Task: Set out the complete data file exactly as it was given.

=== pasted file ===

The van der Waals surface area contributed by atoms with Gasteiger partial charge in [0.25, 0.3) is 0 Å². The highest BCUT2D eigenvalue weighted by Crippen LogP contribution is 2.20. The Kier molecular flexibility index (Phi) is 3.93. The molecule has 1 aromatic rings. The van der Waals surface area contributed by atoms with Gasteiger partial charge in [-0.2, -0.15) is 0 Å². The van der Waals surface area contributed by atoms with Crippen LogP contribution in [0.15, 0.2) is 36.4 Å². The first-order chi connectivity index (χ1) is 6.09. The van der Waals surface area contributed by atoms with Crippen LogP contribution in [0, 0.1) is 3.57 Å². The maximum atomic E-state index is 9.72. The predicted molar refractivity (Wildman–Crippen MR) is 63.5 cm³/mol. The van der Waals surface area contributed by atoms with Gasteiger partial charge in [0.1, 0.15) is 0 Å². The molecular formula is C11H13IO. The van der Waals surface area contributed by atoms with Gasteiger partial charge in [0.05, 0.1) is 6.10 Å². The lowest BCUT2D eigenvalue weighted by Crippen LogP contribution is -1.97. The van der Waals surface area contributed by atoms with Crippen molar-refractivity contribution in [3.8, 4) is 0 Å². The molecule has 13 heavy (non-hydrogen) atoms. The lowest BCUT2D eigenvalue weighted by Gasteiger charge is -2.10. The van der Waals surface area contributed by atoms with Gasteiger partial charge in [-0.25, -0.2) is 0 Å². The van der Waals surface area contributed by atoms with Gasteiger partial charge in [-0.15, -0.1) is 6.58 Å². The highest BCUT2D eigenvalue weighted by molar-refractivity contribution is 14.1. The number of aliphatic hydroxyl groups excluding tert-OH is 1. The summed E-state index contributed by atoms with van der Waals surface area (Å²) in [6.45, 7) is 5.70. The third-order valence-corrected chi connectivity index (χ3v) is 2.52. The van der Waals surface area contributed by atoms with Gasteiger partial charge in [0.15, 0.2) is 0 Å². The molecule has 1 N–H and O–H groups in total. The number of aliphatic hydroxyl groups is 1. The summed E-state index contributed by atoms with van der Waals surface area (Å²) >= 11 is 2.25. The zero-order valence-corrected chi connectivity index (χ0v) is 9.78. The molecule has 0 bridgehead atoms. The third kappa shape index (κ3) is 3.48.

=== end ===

The van der Waals surface area contributed by atoms with Gasteiger partial charge in [0.25, 0.3) is 0 Å². The highest BCUT2D eigenvalue weighted by Crippen LogP contribution is 2.20. The Kier molecular flexibility index (Phi) is 3.93. The molecule has 1 aromatic rings. The van der Waals surface area contributed by atoms with Gasteiger partial charge in [-0.2, -0.15) is 0 Å². The van der Waals surface area contributed by atoms with Crippen LogP contribution in [0.15, 0.2) is 36.4 Å². The first-order chi connectivity index (χ1) is 6.09. The van der Waals surface area contributed by atoms with Crippen LogP contribution in [0, 0.1) is 3.57 Å². The maximum atomic E-state index is 9.72. The predicted molar refractivity (Wildman–Crippen MR) is 63.5 cm³/mol. The van der Waals surface area contributed by atoms with Gasteiger partial charge in [0.1, 0.15) is 0 Å². The molecular formula is C11H13IO. The van der Waals surface area contributed by atoms with Gasteiger partial charge in [0.05, 0.1) is 6.10 Å². The lowest BCUT2D eigenvalue weighted by Crippen LogP contribution is -1.97. The van der Waals surface area contributed by atoms with Crippen molar-refractivity contribution in [3.8, 4) is 0 Å². The molecule has 13 heavy (non-hydrogen) atoms. The lowest BCUT2D eigenvalue weighted by Gasteiger charge is -2.10. The van der Waals surface area contributed by atoms with Gasteiger partial charge in [-0.25, -0.2) is 0 Å². The van der Waals surface area contributed by atoms with Gasteiger partial charge in [-0.15, -0.1) is 6.58 Å². The highest BCUT2D eigenvalue weighted by molar-refractivity contribution is 14.1. The number of aliphatic hydroxyl groups excluding tert-OH is 1. The summed E-state index contributed by atoms with van der Waals surface area (Å²) in [6.45, 7) is 5.70. The third-order valence-corrected chi connectivity index (χ3v) is 2.52. The van der Waals surface area contributed by atoms with Gasteiger partial charge in [0.15, 0.2) is 0 Å². The molecule has 1 N–H and O–H groups in total. The number of aliphatic hydroxyl groups is 1. The summed E-state index contributed by atoms with van der Waals surface area (Å²) >= 11 is 2.25. The zero-order valence-corrected chi connectivity index (χ0v) is 9.78. The molecule has 0 bridgehead atoms. The third kappa shape index (κ3) is 3.48.